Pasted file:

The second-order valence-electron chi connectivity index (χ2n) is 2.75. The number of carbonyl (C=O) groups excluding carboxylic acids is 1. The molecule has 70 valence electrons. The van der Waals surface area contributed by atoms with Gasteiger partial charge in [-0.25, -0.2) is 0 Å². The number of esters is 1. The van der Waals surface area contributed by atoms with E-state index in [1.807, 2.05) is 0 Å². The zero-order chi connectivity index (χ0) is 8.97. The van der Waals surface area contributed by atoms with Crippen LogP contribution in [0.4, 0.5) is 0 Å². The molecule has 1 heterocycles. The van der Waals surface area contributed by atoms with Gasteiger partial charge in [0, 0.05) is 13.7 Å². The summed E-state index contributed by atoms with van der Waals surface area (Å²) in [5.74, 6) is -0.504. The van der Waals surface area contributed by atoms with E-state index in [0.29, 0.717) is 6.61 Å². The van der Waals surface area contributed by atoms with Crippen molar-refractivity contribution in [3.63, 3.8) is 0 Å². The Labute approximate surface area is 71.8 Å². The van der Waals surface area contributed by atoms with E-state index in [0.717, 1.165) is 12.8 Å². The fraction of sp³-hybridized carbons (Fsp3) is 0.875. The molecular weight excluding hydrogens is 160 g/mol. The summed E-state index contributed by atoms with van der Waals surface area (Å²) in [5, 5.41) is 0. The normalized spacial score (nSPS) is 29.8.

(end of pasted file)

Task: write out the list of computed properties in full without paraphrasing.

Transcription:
The second-order valence-electron chi connectivity index (χ2n) is 2.75. The number of carbonyl (C=O) groups excluding carboxylic acids is 1. The molecule has 70 valence electrons. The van der Waals surface area contributed by atoms with Gasteiger partial charge in [-0.25, -0.2) is 0 Å². The number of esters is 1. The van der Waals surface area contributed by atoms with E-state index in [1.807, 2.05) is 0 Å². The zero-order chi connectivity index (χ0) is 8.97. The van der Waals surface area contributed by atoms with Crippen LogP contribution in [0.4, 0.5) is 0 Å². The molecule has 1 heterocycles. The van der Waals surface area contributed by atoms with Gasteiger partial charge in [0, 0.05) is 13.7 Å². The summed E-state index contributed by atoms with van der Waals surface area (Å²) in [5.74, 6) is -0.504. The van der Waals surface area contributed by atoms with E-state index in [0.29, 0.717) is 6.61 Å². The van der Waals surface area contributed by atoms with Crippen molar-refractivity contribution in [3.63, 3.8) is 0 Å². The Labute approximate surface area is 71.8 Å². The van der Waals surface area contributed by atoms with E-state index in [0.717, 1.165) is 12.8 Å². The fraction of sp³-hybridized carbons (Fsp3) is 0.875. The molecular weight excluding hydrogens is 160 g/mol. The summed E-state index contributed by atoms with van der Waals surface area (Å²) in [5, 5.41) is 0. The normalized spacial score (nSPS) is 29.8.